Inside: More than 25 plant ideas for containers for the front porch, covered patio, or screened-in patio that love the shaded porch life! ➡
I love an iconic Southern porch.
Swaying porch swings, slowly rotating ceiling fans, and large pots dripping with lush green plants so happy they can’t be contained in their containers.
Unless you live in the perfect conditions where your house faces just the right direction, the temperature is warm but not too warm, and the humidity frizzes your hair, the reality is a bit different. (I’m convinced that any porch in Charleston is an exception.)
I was over the moon with all the bucket-list Southern porches and screened patios I’d been blessed with when we bought our fixer-upper.
But sadly, they aren’t in those magical conditions that every plant flourishes in. They sit in the brutal heat of Texas.
I should apologize to every plant as I bring it home from the nursery. It’s gonna have a hard life—and there’s a good chance it won’t even live to see the frost.
And when I’m shopping for all these shaded patios, I have to pass by most of the showy flowers at the garden center because they only bloom in the sun.
That being said, I’ve learned through the sacrifice of many plants’ lives, that some do better than others. I have my favorite plants for North Texas, and many of them thrive throughout the hot climates of summer in the southern states.
So from my experience and research, I’ve gathered this helpful list of good plants for shade containers for covered front porches, shaded outdoor areas, and screened patios that actually like less light.
These are warm weather options—if you live in cooler climates, your list might look quite different. And if you live where the warm weather is a little more temperate or moist, you’re open to even more possibilities!
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Questions to ask before choosing plants for shaded areas.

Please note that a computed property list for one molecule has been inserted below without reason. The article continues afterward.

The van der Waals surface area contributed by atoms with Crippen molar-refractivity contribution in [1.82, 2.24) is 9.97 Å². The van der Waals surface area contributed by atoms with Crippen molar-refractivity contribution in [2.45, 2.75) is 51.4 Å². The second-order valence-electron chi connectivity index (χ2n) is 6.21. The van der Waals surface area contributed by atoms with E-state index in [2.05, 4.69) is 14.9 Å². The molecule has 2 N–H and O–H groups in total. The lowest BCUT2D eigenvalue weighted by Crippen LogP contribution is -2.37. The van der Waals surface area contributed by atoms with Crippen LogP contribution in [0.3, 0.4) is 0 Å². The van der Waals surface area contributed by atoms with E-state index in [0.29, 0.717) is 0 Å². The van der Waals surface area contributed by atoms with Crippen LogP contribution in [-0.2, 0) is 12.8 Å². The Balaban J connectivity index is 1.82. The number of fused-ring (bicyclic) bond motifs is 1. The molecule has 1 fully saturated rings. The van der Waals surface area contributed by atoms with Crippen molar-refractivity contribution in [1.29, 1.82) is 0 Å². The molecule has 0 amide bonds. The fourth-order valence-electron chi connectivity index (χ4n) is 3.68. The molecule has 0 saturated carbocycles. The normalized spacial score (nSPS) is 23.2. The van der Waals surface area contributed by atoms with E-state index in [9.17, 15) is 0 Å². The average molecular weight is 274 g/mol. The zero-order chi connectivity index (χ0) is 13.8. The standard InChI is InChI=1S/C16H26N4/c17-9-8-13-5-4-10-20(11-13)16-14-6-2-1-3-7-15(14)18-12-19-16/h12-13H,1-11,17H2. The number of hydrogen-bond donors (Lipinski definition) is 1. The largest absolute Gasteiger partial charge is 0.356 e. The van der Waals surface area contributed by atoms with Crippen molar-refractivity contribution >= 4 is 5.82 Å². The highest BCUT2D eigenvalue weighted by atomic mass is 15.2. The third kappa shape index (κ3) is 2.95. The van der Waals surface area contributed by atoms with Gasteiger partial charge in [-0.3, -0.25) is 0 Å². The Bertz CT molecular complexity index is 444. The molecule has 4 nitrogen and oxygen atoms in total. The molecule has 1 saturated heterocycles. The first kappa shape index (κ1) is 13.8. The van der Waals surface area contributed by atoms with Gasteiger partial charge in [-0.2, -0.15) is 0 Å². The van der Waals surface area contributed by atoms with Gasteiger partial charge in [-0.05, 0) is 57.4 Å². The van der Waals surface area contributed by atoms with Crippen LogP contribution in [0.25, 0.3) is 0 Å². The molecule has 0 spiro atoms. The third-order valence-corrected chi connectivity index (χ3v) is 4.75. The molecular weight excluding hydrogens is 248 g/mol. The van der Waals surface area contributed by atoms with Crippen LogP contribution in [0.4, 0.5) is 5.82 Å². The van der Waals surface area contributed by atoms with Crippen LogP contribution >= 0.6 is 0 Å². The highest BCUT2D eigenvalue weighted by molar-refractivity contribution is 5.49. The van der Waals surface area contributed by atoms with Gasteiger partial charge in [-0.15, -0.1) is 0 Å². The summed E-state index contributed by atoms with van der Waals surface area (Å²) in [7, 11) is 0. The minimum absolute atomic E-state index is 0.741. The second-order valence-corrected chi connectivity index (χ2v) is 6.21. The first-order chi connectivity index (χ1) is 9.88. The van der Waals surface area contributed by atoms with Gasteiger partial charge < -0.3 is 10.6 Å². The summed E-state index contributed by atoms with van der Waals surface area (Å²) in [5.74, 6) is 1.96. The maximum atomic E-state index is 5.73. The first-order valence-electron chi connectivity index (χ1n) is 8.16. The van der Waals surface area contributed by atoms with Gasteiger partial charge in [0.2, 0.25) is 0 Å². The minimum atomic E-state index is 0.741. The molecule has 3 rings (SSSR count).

Before you go shopping from this list that works for my shade conditions, you’ll need to take into consideration the following information from the plant tag when buying porch plants:
- Will it live in your planting zone? Find your zone number here: USDA plant hardiness zones
- What are its watering requirements and will you realistically be able to commit to it?
- Will it get any direct sunlight at any part of the day and if so, can it handle it?
- Does it need any direct sun to bloom?
Plants perfect for covered porches and screened in patios.
Let’s start with the quintessential and best plant for a Southern porch—the fern!
My hands-down favorite ferns that flank my front door most of the year are Kimberly Queen ferns. They make a statement and can take full shade and partial sun. They also don’t shed leaves as badly as the Boston fern.
Here are just a few other ideas both large and small for good ferns for containers in shady spots:
Next, let’s cover some shade-loving plants that add color to undercover porch planters…
Caladiums add color to shady areas with their heart-shaped leaves in a variety of red, pink, white, green, and combos of all four.
The colorful foliage of the coleus ranges from burgundies to bright greens with beautiful leaf patterns.
Green or pretty purple oxalis, aka shamrock plants can live on a dappled shade porch.
The spiky colorful flowers and leaves of the bromeliad are a definite “wow” factor. These will happily live on a bright totally covered patio or screen porch as long as they’re kept wet.
7. Cast iron plant.
Let’s point out a couple of “thrillers” for shady garden pot plant combinations…
The shadier the better for the cast iron plant. This one loves deep shade, and its tall green leaves can add interest to a container with no sun.
8. Elephant’s ear.
Elephant ears are big tropical plants that can add drama to large pots, and like to be in moist, well-drained soil and partial shade.
9. Creeping Jenny.
Now let’s move down to some “spillers” or trailing plants…